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The Palestinians’ threats are cries for help, but no help is coming

The Palestinians are sinking ever deeper into economic, political and social desperation, but none of the nations ostensibly concerned with their welfare is stepping up.

Palestinian Authority leader Mahmoud Abbas delivers a speech on the Middle East peace plan at P.A. headquarters in Ramallah, Jan. 28, 2020. Photo by Flash90.
Palestinian Authority leader Mahmoud Abbas delivers a speech on the Middle East peace plan at P.A. headquarters in Ramallah, Jan. 28, 2020. Photo by Flash90.
James Sinkinson
James Sinkinson
James Sinkinson is president of Facts and Logic About the Middle East (FLAME), which publishes educational messages to correct lies and misperceptions about Israel and its relationship to the United States.

We all know the fable of the foolish child who threatens that if he doesn’t get what he wants, he will hold his breath until he dies.

This is the level of desperation—and immaturity—to which the Palestinian Authority has sunk (and not for the first time).

Once again, 85-year-old P.A. leader Mahmoud Abbas—now in the 16th year of a five-year term—has refused to accept a transfer of tax revenues collected by Israel on the P.A.’s behalf.

In addition, Abbas has announced a cessation of all agreements with Israel, most notably cooperation between the Palestinian and Israeli security forces in Palestinian-controlled regions of Judea-Samaria (aka the West Bank).

Both these measures are essentially suicide threats—or as psychologists would term them, “cries for help.” The question is, who can help, how, and how quickly?

Financially, the Palestinian economy has been in shambles for years. Its internal commercial engines fall far short in generating tax revenues to support the society. Despite billions in international aid over the decades, the P.A. has failed to apply these funds effectively to develop sustainable industries.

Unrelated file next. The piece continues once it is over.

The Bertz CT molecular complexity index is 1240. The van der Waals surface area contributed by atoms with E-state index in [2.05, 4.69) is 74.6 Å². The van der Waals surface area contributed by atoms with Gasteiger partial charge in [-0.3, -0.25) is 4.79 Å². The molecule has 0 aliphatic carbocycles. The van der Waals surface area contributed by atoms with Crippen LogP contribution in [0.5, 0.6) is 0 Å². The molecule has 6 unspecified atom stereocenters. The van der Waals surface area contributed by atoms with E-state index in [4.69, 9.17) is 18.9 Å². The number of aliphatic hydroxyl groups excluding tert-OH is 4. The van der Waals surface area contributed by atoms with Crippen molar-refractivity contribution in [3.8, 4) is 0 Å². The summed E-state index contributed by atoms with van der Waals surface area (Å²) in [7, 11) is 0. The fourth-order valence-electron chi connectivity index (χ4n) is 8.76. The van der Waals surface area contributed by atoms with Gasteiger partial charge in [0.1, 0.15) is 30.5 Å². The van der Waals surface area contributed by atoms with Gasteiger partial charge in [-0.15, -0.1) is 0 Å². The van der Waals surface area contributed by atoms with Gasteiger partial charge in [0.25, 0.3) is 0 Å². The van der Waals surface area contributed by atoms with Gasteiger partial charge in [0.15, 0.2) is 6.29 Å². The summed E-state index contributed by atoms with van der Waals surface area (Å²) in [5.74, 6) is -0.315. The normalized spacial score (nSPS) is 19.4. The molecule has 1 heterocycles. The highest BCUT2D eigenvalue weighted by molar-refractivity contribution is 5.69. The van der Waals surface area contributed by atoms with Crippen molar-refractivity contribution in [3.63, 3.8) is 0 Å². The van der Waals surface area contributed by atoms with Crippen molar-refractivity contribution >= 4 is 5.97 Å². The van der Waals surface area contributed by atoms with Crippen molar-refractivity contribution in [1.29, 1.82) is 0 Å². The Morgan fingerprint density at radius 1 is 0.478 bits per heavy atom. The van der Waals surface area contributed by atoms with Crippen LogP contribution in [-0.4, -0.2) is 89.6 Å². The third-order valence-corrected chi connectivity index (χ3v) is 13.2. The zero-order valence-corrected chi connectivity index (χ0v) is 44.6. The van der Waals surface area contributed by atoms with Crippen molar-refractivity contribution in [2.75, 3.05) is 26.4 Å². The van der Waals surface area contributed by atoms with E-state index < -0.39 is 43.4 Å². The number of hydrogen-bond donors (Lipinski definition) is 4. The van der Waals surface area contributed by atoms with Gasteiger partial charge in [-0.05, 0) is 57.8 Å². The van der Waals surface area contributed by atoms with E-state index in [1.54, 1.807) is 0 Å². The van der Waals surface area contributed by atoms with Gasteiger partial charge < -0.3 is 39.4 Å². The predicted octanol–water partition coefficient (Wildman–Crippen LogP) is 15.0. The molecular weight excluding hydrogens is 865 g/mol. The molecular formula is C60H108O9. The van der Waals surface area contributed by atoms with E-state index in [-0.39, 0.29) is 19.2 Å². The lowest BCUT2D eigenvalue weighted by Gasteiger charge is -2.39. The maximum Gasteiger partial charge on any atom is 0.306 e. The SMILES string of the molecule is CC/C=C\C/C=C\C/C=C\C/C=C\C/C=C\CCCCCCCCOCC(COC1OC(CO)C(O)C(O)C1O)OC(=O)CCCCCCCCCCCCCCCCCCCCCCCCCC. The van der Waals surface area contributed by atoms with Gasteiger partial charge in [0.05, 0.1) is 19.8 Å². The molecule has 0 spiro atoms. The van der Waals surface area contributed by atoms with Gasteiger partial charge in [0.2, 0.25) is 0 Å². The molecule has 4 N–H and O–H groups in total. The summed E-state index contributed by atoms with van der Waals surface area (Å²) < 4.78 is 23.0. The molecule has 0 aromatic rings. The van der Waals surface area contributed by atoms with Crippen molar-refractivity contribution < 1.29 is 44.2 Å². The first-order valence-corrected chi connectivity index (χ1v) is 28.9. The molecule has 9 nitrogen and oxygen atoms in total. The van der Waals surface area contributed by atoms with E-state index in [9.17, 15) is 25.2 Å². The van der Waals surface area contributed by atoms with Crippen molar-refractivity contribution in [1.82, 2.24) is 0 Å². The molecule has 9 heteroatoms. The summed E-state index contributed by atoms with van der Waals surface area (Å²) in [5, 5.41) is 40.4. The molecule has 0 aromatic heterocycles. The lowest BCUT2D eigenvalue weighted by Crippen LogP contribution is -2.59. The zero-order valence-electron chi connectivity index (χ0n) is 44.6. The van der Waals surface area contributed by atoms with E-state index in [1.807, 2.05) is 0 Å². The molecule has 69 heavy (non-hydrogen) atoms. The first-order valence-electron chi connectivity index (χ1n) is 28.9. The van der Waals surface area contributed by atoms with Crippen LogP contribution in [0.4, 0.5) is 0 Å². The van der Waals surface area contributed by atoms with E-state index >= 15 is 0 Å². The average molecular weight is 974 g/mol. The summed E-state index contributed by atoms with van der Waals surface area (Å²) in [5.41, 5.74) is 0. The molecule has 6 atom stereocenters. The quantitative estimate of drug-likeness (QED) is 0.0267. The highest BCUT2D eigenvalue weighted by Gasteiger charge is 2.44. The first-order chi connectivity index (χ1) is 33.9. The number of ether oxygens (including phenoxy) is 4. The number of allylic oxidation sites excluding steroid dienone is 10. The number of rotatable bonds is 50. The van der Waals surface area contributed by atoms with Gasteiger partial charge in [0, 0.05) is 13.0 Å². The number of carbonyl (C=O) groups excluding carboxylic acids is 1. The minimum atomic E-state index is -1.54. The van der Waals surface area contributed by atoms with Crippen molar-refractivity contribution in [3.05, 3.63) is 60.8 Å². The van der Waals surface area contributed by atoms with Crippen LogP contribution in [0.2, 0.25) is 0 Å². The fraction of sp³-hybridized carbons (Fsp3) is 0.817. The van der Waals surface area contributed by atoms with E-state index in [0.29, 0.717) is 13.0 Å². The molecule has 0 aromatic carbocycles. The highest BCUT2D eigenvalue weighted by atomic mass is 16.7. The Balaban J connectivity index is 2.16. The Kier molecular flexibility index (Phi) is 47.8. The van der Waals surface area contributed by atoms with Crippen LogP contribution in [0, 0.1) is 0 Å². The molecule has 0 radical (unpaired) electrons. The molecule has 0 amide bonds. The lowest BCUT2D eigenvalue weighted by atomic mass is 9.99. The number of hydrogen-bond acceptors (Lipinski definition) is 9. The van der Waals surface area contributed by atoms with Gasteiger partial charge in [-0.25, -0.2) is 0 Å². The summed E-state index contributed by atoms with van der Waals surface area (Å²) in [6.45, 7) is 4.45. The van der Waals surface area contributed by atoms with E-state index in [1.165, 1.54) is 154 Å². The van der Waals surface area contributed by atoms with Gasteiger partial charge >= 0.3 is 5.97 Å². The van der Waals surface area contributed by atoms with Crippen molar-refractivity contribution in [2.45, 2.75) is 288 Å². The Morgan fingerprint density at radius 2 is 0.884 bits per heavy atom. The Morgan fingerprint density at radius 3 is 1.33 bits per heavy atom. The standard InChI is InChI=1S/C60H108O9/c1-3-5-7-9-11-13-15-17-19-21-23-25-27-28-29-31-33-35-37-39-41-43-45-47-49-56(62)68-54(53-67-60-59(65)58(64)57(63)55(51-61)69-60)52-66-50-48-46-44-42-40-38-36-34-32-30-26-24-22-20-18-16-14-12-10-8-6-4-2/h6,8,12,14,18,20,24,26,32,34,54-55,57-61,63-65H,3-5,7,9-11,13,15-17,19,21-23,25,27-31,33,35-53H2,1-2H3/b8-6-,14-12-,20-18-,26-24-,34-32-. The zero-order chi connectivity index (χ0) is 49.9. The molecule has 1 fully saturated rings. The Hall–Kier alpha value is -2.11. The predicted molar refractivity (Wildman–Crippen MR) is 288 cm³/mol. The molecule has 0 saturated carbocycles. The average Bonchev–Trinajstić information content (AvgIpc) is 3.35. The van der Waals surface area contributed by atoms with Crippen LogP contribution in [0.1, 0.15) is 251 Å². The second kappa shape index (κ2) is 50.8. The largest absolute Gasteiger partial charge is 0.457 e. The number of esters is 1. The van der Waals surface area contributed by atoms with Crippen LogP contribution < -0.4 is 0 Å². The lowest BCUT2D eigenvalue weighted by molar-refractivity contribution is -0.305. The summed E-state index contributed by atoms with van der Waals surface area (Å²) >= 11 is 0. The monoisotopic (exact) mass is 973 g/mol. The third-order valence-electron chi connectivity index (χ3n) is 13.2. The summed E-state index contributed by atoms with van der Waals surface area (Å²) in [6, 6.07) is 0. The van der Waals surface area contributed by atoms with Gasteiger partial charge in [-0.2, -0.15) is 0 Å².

What’s more, international donor support for the P.A. has fallen from $1.24 billion in 2013 to just $516 million in 2018.

In 2018, the United States also cut $100 million in funding for the corrupt United Nations Relief and Works Agency for Palestine Refugees in the Near East (UNRWA)—dedicated exclusively to supporting the myth that millions of descendants of Palestinian Arab refugees from Israel’s 1948 War of Independence will someday “return” to the homes of their forefathers.

Later in 2018, the U.S. slashed another approximately $300 million in aid packages to the P.A. tied to its funding for terrorists (“pay for slay”) and its generally belligerent behavior toward the current administration.

In addition, in 2019 Israel’s parliament also passed a law to withhold some $140 million annually from the Palestinians as punishment for rewarding terrorism against Israeli citizens. Nonetheless, the P.A. has refused to cease these payments to its “heroes” and “martyrs.”

The Palestinian government currently runs a deficit of about $1 billion a year. GDP and per-capita income are falling. About one in three Palestinians in the labor market is unemployed—in Gaza unemployment is estimated at 50 percent. The P.A. frequently cannot pay government employees or its electricity bill to Israel.

Now, as part of the P.A.’s fit of pique at Israel’s discussions regarding extending its legal sovereignty into parts of Judea-Samaria, the P.A. asserts it is “absolved of all understandings and agreements with Israel.” One of those agreements is Israel’s collection of taxes from Palestinian exports, which total about $600 million a year—some 60 percent of the Palestinian budget.